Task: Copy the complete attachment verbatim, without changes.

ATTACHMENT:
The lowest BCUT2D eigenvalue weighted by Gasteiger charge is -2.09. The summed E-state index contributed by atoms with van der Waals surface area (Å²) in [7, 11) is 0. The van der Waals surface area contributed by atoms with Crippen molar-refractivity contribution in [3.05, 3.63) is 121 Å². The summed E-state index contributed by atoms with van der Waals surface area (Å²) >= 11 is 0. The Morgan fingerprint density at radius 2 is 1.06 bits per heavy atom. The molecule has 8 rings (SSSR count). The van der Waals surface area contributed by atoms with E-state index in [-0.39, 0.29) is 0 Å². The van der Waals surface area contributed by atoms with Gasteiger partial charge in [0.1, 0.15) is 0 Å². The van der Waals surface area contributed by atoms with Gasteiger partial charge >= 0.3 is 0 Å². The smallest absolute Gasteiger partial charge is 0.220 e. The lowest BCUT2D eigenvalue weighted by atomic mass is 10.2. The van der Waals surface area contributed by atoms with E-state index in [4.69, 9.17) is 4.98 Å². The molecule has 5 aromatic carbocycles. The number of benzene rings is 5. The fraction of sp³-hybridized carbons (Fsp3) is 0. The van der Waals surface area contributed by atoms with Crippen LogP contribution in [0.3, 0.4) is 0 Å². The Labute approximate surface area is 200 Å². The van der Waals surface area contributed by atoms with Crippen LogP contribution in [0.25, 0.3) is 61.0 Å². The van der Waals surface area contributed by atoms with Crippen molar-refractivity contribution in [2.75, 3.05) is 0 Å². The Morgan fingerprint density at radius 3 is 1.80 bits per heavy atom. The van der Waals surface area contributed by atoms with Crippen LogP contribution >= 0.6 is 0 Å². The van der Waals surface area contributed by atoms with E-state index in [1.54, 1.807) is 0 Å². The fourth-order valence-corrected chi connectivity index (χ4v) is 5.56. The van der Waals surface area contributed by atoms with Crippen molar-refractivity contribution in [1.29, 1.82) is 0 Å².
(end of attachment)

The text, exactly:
The lowest BCUT2D eigenvalue weighted by Gasteiger charge is -2.09. The summed E-state index contributed by atoms with van der Waals surface area (Å²) in [7, 11) is 0. The van der Waals surface area contributed by atoms with Crippen molar-refractivity contribution in [3.05, 3.63) is 121 Å². The summed E-state index contributed by atoms with van der Waals surface area (Å²) >= 11 is 0. The Morgan fingerprint density at radius 2 is 1.06 bits per heavy atom. The molecule has 8 rings (SSSR count). The van der Waals surface area contributed by atoms with E-state index in [-0.39, 0.29) is 0 Å². The van der Waals surface area contributed by atoms with Gasteiger partial charge in [0.1, 0.15) is 0 Å². The van der Waals surface area contributed by atoms with Gasteiger partial charge >= 0.3 is 0 Å². The smallest absolute Gasteiger partial charge is 0.220 e. The lowest BCUT2D eigenvalue weighted by atomic mass is 10.2. The van der Waals surface area contributed by atoms with E-state index in [4.69, 9.17) is 4.98 Å². The molecule has 5 aromatic carbocycles. The number of benzene rings is 5. The fraction of sp³-hybridized carbons (Fsp3) is 0. The van der Waals surface area contributed by atoms with Crippen LogP contribution in [0.3, 0.4) is 0 Å². The Labute approximate surface area is 200 Å². The van der Waals surface area contributed by atoms with Crippen LogP contribution in [0.25, 0.3) is 61.0 Å². The van der Waals surface area contributed by atoms with Crippen molar-refractivity contribution in [2.75, 3.05) is 0 Å². The Morgan fingerprint density at radius 3 is 1.80 bits per heavy atom. The van der Waals surface area contributed by atoms with Crippen LogP contribution >= 0.6 is 0 Å². The van der Waals surface area contributed by atoms with E-state index in [1.54, 1.807) is 0 Å². The fourth-order valence-corrected chi connectivity index (χ4v) is 5.56. The van der Waals surface area contributed by atoms with Crippen molar-refractivity contribution in [1.29, 1.82) is 0 Å².